Crude oil prices rebounded this week in New York to post their biggest gain in a year with the contract for May delivery closing at just over $30 a barrel. The 12 percent rise in oil this week is tied to a belief that the Iraq war will last longer than first expected.
Oil traders say it will be longer than had been expected before Iraqi crude is again flowing onto world markets. In just five days the oil price has rebounded from $25 a barrel back to $30. And there is caution about future price trends.
Equity markets moved in the opposite direction. The war rally that began in mid-March came to an abrupt halt. This week the Dow Jones Industrials were down four days out of five and the index lost 4 percent on the week.
"Over the weekend we found out that the war turned out to be less unconventional then had been put forth. And I think that brought everybody back to bear. Obviously, there was concern about seeing prisoners of war on television. So we had 225 rally (3-21) that by Monday had turned into a 325 point sell off (3-24). Since then we've had this kind of internal debate. We have a kind of Iraq paralysis going on," said Art Cashin, the chief floor trader at Paine Webber in New York. Speaking on CNBC television, he said the celebratory rally turned into an Iraq paralysis.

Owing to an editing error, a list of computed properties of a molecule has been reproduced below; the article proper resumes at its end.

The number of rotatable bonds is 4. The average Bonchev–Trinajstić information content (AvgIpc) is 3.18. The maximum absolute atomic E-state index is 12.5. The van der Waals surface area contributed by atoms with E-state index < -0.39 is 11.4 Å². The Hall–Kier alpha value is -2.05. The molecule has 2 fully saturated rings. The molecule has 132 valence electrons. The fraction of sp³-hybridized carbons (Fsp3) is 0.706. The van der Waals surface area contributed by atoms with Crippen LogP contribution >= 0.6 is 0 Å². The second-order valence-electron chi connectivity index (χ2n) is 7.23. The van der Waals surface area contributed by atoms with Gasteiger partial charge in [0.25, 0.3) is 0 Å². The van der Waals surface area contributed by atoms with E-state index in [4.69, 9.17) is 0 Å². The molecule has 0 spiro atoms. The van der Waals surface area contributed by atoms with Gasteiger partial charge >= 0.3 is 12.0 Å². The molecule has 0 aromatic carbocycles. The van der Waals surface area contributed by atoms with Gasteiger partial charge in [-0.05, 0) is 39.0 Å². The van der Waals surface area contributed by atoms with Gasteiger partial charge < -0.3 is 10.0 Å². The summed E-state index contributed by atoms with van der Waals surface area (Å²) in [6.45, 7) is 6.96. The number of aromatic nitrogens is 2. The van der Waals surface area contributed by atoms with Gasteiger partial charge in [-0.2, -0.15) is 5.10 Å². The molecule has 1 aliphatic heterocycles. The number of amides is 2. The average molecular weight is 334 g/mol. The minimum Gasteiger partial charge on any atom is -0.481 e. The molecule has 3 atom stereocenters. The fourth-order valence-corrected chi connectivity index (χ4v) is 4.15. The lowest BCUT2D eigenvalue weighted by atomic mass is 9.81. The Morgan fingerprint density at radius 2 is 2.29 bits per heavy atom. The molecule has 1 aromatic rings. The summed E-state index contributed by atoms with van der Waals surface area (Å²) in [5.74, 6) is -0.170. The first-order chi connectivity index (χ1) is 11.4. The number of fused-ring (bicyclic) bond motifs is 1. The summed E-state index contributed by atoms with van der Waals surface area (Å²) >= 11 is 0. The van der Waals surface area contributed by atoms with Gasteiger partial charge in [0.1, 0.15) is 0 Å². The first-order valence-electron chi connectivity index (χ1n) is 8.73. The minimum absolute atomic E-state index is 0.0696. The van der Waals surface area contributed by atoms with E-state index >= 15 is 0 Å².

The dollar was battered on world currency markets, enduring its biggest weekly loss against the euro in eight months. The euro rose to just under one dollar eight cents. The dollar over the week lost nearly 3 percent against the euro, the currency used by 12 West European nations.